Paris Review – The Art of Fiction No. 130, Italo Calvino

See on Scoop.itLe BONHEUR comme indice d’épanouissement social et économique.

Upon hearing of Italo Calvino’s death in September of 1985, John Updike commented, “Calvino was a genial as well as brilliant writer. He took fiction into new places where it had never been before, and back into the fabulous and ancient sources of narrative.” At that time Calvino was the preeminent Italian writer, the influence of his fantastic novels and stories reaching far beyond the Mediterranean.

Two years before, The Paris Review had commissioned a Writers at Work interview with Calvino to be conducted by William Weaver, his longtime English translator. It was never completed, though Weaver later rewrote his introduction as a remembrance. Still later, The Paris Review purchased transcripts of a videotaped interview with Calvino (produced and directed by Damien Pettigrew and Gaspard Di Caro) and a memoir by Pietro Citati, the Italian critic. What follows—these three selections and a transcript of Calvino’s thoughts before being interviewed—is a collage, an oblique portrait.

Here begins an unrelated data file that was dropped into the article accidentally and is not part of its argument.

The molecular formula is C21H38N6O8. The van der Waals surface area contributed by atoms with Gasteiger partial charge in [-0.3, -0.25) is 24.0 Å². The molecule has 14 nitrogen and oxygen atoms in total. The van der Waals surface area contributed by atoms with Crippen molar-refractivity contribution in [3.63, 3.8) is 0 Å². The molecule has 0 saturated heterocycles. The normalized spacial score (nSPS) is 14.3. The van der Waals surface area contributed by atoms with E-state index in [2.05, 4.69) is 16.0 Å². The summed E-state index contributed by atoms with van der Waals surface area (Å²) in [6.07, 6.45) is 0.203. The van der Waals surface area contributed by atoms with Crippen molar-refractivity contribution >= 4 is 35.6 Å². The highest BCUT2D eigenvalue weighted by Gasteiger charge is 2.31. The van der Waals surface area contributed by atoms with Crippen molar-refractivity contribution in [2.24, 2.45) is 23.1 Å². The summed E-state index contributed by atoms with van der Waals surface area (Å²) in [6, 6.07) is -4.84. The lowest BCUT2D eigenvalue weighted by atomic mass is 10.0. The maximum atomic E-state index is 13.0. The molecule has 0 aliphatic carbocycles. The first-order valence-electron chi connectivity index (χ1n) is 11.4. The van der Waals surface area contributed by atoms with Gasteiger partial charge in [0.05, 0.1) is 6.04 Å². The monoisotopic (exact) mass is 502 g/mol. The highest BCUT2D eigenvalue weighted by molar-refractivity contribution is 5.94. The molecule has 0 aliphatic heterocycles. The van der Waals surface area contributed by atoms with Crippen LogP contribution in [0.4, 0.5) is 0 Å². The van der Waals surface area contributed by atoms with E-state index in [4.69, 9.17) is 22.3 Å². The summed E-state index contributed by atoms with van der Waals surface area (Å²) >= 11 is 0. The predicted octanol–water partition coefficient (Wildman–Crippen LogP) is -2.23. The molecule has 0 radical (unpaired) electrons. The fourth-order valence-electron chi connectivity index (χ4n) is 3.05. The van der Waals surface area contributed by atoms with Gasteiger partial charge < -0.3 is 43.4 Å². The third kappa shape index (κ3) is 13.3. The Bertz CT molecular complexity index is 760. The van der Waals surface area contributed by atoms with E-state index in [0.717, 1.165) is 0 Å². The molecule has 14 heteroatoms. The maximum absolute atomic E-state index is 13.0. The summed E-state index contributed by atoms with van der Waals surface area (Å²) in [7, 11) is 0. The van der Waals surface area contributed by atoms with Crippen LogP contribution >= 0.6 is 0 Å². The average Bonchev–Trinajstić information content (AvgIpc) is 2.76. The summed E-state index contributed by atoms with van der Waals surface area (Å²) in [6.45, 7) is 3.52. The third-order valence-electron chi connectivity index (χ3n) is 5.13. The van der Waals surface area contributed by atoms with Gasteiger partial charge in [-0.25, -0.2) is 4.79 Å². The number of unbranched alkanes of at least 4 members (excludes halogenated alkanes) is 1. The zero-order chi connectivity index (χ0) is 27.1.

—Rowan Gaither, 1992

association concert urbain‘s insight:

 

 

via  The Paris Review ‏

@parisreview

“I envy those writers who can proceed without correcting.” —Italo Calvino

RT Galarno
@galarno_com

See on www.theparisreview.org

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A propos de l’Association Concert Urbain

L'association Concert-Urbain mène une action originale afin de mettre les nouvelles technologies au service du dialogue et de la concertation sociale. http://www.concert-urbain.org
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